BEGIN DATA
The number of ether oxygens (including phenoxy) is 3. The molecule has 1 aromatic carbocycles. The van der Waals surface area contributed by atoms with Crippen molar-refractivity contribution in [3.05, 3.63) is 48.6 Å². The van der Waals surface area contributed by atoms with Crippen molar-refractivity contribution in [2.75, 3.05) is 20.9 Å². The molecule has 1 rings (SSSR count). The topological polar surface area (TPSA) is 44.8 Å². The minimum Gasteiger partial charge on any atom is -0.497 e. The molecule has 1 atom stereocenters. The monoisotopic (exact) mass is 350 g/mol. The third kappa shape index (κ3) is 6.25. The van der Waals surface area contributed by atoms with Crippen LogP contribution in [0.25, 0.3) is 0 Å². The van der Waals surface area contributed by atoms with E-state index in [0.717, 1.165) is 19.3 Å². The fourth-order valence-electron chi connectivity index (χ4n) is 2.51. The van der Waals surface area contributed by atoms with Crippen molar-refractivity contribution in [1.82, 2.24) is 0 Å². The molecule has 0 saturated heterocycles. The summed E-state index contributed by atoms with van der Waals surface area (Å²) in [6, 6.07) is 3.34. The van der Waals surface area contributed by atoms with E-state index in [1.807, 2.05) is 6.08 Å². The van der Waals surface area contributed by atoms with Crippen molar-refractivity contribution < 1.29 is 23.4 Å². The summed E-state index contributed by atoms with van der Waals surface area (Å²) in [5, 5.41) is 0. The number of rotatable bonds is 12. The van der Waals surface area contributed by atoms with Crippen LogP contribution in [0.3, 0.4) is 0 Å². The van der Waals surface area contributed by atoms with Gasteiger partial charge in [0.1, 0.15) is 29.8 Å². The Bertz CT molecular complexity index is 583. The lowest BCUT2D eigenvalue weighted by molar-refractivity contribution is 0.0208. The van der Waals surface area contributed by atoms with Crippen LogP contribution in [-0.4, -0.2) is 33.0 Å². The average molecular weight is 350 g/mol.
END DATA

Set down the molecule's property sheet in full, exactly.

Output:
The number of ether oxygens (including phenoxy) is 3. The molecule has 1 aromatic carbocycles. The van der Waals surface area contributed by atoms with Crippen molar-refractivity contribution in [3.05, 3.63) is 48.6 Å². The van der Waals surface area contributed by atoms with Crippen molar-refractivity contribution in [2.75, 3.05) is 20.9 Å². The molecule has 1 rings (SSSR count). The topological polar surface area (TPSA) is 44.8 Å². The minimum Gasteiger partial charge on any atom is -0.497 e. The molecule has 1 atom stereocenters. The monoisotopic (exact) mass is 350 g/mol. The third kappa shape index (κ3) is 6.25. The van der Waals surface area contributed by atoms with Crippen LogP contribution in [0.25, 0.3) is 0 Å². The van der Waals surface area contributed by atoms with E-state index in [0.717, 1.165) is 19.3 Å². The fourth-order valence-electron chi connectivity index (χ4n) is 2.51. The van der Waals surface area contributed by atoms with Crippen molar-refractivity contribution in [1.82, 2.24) is 0 Å². The molecule has 0 saturated heterocycles. The summed E-state index contributed by atoms with van der Waals surface area (Å²) in [6, 6.07) is 3.34. The van der Waals surface area contributed by atoms with E-state index in [1.807, 2.05) is 6.08 Å². The van der Waals surface area contributed by atoms with Crippen molar-refractivity contribution < 1.29 is 23.4 Å². The summed E-state index contributed by atoms with van der Waals surface area (Å²) in [5, 5.41) is 0. The number of rotatable bonds is 12. The van der Waals surface area contributed by atoms with Crippen LogP contribution in [0.3, 0.4) is 0 Å². The van der Waals surface area contributed by atoms with Gasteiger partial charge in [0.1, 0.15) is 29.8 Å². The Bertz CT molecular complexity index is 583. The lowest BCUT2D eigenvalue weighted by molar-refractivity contribution is 0.0208. The van der Waals surface area contributed by atoms with Crippen LogP contribution in [-0.4, -0.2) is 33.0 Å². The average molecular weight is 350 g/mol.